Oxygen enigma: insights could help assess the liveability of other planets


New insights into Earth’s carbon cycle help resolve the longstanding mystery of what caused the rise in atmospheric oxygen levels that presaged the explosion of life.

The new study, published in Nature Geoscience on 10 April, apparently reveals for the first time how the build up of carbon-rich rocks accelerated oxygen production and its release into the atmosphere. Until now the exact nature of how the atmosphere became oxygen-rich has eluded scientists and generated conflicting explanations.

As carbon dioxide is steadily emitted by volcanoes, it ends up entering the ocean and forming rocks like limestone. As global stocks of these rocks build up they can then release their carbon during tectonic processes, including mountain building and metamorphism.

This knowledge was used to build a unique computer model to more accurately chart key changes in the carbon, nutrient and oxygen cycles deep into Earth’s history.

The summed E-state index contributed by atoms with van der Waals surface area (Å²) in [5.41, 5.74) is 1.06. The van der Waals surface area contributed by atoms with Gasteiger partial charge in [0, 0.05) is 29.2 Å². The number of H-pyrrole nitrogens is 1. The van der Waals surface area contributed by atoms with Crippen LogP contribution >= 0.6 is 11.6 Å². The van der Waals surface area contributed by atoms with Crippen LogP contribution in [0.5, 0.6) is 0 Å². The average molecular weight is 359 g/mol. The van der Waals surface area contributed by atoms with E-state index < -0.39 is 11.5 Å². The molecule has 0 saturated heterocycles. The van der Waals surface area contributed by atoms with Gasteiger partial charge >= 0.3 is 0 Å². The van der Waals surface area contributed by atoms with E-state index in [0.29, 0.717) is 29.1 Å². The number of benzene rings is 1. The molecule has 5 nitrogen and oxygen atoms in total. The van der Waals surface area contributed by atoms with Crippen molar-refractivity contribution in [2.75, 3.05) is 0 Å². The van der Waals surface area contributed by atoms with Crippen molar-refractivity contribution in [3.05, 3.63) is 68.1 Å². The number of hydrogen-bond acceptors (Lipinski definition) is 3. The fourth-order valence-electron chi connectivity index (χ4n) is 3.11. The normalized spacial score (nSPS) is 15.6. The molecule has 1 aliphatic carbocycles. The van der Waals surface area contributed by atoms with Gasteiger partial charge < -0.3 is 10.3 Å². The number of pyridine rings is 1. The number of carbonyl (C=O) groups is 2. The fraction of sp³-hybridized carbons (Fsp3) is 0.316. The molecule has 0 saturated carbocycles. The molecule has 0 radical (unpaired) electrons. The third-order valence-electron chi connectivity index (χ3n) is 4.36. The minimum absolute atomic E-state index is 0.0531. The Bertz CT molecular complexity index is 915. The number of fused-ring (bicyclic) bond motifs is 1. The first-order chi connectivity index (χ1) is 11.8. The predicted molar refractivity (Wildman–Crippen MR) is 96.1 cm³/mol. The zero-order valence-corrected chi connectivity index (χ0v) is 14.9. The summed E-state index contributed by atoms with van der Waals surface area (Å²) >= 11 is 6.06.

Lead author and biogeochemist Dr Lewis Alcott, Lecturer in Earth Sciences at the University of Bristol, said: “Previously we didn’t have a clear idea of why oxygen rose from very low concentrations to present-day concentrations, as computer models haven’t previously been able to accurately simulate all the possible feedbacks together. This has puzzled scientists for decades and created different theories.”

The discovery indicates that older planets, originating billions of years ago like Earth, may have better prospects to accumulate enough carbon-rich deposits in their crust, which could facilitate rapid recycling of carbon and nutrients for life.

The findings showed this gradual carbon enrichment of the crust results in ever-increasing recycling rates of carbon and various minerals, including the nutrients needed for photosynthesis. This cycle therefore steadily speeds up oxygen production over the passage of Earth’s history.

The research paves the way for future work to unravel the interrelationships between planetary temperature, oxygen, and nutrients.

Co-author Prof Benjamin Mills said: “We have lots of information about distant stars and the size of the planets that orbit them. Soon this could be used to make a prediction of the planet’s potential chemistry, and new advances in telescope technology should let us know if we are correct.”